I’m standing on the train and somewhere around Melbourne Central I notice two things: (1) Bibby’s coming to town and (2) I have $4 in my bank account. Not wanting to miss the man in action as he passes through this chilly outpost, I send him a message explaining my situation and he graciously bungs me on the guest list; I didn’t even have to tell him I was going to do a review. He’s just a high calibre kind of guy.
About 26 hours go past and now I’m in Fitzroy/Collingwood. It’s night time, there’s neon glowing and pints frothing. I eat a cheap plate of noodles at Ming’s, and stroll along the street, my eyeballs like blotting paper soaking up sights new and old. Soon enough it’s time to head into Yah-Yahs. I walk in off the street and it’s empty. Turns out the live music action happens upstairs nowadays.
Upstairs, a duo called LO VISION are emerging from the fog. At first, a dense improvised soundscape of rain sounds, high silvery formless voice, knife-edge guitar feedback and eyelid-clogging oscillator goo. This arrestingly abstract approach eventually gives way like a heavy cloud, and is replaced by songs with more structure: steady drum machines, verses, choruses, guitar riffs, thick and filthy gothic synth bass, loops, all commingling to create something a little bit trip-hop and a little bit post-punk-psych but generally quite singular. There’s clearly a special creative alchemy going on between the duo’s halves, Lucas George and Kim Little; Lucas bringing the rock influences, beats and grit while Kim contributes hallucinatory layers, lyrics and mercurial jazz-informed singing. My only beef is that songs helmed by one or the other member (on lead voice) can seem to exist in separate worlds - each carrying a sense of auteurship to their vocal delivery. In time, perhaps the dichotomy will collapse as songwriting tendencies converge; for now, more double-vox and deliberate habit-swapping could help fuse the moods.
From LoVision’s impressionistic portraits of doom and beauty we move on to the rather more geometric sounds of EMPAT LIMA. They’re a band that I remember particularly vividly from living here in 2014, and certainly a local favourite, though by the looks of things they’ve been comparatively quiet lately. That didn’t stop them from releasing some of their best tunes to date last year (slow glider ‘Passage to the Golden Sky,’ and no-wave-funky ‘Canteloupe,’) and tonight they bring their trademark energy and gleefully interlocking ESG-style riffs to an eager crowd. Drums plur and limbs wave, strings buzz and bark, vocal cords pile on with a hushed intensity. It all goes down a treat.
PETER BIBBY is in my eyeballs and ear-slots now, along with his DOG ACT incorporating “Dirty” Dave (drums) and “Strawberry” Pete (bass / singalong). The set is classic Bibby, in all the best ways: sloppy enough to feel unhinged but tight enough to feel electric, exciting, always deliberate. Dave and Pete can certainly take some credit on both counts, and with PB howling in the driver’s seat the whole trio moves as one big, loud hot rod. What’s always separated Bibby from other tight/loud/brash musicians though is the intellect, humour and weirdo creativity that underpins his songs. Thanks to a good mix and refined arrangements, all those elements are on full display tonight. ‘Goodbye Johnny’ - a heartwarming and simple ode to homosocial love in the face of the flu - gets a mass singalong from the packed room. Vintage bangers like ‘River Guts,’ ‘Medicine’ and ‘Fuck Me,’ get much-appreciated airings, with the latter featuring a hilariously theatrical breakdown, simmering down to near-total silence and drawn-out whispers before about four bars of full-throttle conclusion.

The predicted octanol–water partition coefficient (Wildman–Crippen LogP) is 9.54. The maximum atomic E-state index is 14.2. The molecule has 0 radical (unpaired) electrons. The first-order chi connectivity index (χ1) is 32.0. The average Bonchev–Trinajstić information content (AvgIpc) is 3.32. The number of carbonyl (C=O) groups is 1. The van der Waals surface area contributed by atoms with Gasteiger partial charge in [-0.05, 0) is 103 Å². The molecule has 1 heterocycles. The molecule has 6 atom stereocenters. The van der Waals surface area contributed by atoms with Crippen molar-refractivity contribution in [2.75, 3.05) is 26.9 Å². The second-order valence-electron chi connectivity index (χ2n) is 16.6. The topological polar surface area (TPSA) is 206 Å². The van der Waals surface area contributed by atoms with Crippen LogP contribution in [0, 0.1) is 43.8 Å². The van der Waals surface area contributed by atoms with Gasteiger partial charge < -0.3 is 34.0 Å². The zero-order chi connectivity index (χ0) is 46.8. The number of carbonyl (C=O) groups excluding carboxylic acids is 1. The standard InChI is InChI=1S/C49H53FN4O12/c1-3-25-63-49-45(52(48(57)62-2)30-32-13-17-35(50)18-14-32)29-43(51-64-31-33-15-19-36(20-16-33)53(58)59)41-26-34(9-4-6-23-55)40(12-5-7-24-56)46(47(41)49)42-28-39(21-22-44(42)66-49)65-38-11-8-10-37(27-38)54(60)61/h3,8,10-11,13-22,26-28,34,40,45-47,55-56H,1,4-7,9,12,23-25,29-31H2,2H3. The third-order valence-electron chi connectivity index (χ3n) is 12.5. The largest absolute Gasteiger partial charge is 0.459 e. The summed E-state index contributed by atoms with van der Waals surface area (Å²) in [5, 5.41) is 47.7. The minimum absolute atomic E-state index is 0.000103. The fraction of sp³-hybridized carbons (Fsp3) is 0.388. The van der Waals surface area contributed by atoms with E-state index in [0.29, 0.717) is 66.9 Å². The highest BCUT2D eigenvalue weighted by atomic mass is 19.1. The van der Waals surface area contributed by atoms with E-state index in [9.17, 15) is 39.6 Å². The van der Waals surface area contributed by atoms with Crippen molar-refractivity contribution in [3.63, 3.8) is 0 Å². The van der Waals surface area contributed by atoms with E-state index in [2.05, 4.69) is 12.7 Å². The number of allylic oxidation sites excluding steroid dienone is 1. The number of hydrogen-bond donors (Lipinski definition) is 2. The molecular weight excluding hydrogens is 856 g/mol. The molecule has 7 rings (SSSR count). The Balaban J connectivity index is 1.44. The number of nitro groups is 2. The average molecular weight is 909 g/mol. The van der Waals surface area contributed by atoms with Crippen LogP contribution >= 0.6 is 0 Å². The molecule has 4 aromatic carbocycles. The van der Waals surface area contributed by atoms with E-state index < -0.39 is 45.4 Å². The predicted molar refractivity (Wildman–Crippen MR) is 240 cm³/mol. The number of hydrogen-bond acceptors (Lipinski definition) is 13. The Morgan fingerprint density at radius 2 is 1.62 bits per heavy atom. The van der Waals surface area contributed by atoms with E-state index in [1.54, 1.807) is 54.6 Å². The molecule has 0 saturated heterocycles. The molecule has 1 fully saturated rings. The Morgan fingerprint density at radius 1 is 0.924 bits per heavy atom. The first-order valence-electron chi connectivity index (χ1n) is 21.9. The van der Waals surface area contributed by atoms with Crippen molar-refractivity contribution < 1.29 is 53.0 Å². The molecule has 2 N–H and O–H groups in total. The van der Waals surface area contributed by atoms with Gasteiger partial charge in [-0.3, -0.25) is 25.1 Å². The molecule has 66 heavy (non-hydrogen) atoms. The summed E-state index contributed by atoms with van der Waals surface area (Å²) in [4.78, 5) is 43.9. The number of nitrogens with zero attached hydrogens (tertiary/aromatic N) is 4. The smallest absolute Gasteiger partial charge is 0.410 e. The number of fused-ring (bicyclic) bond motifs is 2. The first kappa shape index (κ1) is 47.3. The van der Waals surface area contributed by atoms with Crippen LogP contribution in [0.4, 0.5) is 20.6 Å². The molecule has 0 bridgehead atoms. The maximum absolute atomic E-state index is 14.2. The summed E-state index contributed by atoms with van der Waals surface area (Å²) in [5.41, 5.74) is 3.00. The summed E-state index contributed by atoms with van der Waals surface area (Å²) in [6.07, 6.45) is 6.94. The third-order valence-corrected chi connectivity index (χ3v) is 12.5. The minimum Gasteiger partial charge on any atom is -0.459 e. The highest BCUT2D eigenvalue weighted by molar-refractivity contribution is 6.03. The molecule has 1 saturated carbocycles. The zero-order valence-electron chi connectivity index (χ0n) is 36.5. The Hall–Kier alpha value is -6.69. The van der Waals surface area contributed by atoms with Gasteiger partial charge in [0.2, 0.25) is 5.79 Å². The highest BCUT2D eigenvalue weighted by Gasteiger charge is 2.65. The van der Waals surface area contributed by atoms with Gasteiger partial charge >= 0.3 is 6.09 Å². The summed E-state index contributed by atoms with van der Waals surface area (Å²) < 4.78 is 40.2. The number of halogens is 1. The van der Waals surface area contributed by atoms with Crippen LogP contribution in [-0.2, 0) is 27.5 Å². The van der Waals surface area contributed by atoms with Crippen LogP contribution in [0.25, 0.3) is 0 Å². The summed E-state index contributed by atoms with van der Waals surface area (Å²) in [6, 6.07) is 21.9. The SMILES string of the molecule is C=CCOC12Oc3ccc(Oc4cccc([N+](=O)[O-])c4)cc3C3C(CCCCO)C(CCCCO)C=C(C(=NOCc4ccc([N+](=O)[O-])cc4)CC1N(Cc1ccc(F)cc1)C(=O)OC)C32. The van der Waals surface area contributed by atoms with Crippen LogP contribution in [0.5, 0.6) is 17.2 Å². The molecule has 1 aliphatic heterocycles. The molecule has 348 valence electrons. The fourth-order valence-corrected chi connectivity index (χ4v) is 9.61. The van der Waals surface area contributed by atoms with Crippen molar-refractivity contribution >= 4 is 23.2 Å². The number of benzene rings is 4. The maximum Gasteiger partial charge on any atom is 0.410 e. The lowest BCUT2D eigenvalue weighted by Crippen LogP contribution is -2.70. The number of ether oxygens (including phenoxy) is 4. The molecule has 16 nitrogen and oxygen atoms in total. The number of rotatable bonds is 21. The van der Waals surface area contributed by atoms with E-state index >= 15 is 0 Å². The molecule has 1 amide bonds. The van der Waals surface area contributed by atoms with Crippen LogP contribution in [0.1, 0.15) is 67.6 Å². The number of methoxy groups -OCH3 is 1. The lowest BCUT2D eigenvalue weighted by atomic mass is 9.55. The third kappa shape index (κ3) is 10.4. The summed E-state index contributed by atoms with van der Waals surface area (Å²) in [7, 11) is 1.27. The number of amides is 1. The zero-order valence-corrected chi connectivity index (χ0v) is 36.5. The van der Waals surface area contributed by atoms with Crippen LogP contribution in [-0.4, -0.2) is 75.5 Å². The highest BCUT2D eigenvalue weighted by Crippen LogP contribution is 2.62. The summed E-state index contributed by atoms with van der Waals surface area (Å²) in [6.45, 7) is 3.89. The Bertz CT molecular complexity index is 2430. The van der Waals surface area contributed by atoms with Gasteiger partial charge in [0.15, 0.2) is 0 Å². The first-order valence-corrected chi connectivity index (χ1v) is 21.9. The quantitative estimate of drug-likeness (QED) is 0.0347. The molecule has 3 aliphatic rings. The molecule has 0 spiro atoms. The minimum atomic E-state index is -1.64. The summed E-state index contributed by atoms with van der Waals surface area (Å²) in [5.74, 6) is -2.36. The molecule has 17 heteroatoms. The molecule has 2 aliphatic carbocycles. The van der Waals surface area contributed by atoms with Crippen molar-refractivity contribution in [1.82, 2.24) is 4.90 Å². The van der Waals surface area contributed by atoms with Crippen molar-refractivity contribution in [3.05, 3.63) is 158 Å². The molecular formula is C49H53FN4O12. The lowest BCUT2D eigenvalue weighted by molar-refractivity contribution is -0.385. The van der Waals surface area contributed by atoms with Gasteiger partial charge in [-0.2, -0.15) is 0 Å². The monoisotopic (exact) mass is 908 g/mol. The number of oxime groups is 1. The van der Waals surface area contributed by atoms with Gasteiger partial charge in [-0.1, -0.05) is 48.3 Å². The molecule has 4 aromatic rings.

Particularly intriguing to me were newer, more bittersweet songs nominally about places. ‘Whyalla’ (which isn’t that new but I’ve only heard it a few times) praises the South Australian town and its civic facilities, but really comes into its own when it fixates on local heroes who set world records in pinball, or performed remarkable in the hammer throw. It’s a celebration of ordinary people doing extraordinary things, told with Bibby’s inimitable coarse enthusiasm and silver-tongued wit. ‘Craigieburn’ is superficially about how shit the outer-Melbourne suburb of Craigieburn is, but actually it tells of a confusing pregnancy and the anxieties of contemplating one’s less-than-glamorous future prospects. In mentioning all these things, I don’t think I’m divulging anything that otherwise goes unnoticed. Though a vocal minority might still perceive Bibby as some goon-obsessed slacker troubadour, it’s obvious to most (and I’m sure to the people in this room) that there’s plenty of depth in these songs, and the associated larrikinism is just one part of what makes them so compelling, so worth revisiting. With the Dog Act catapulting every tune with fierce resolve, the bark and the bite are both precisely as bad as is warranted.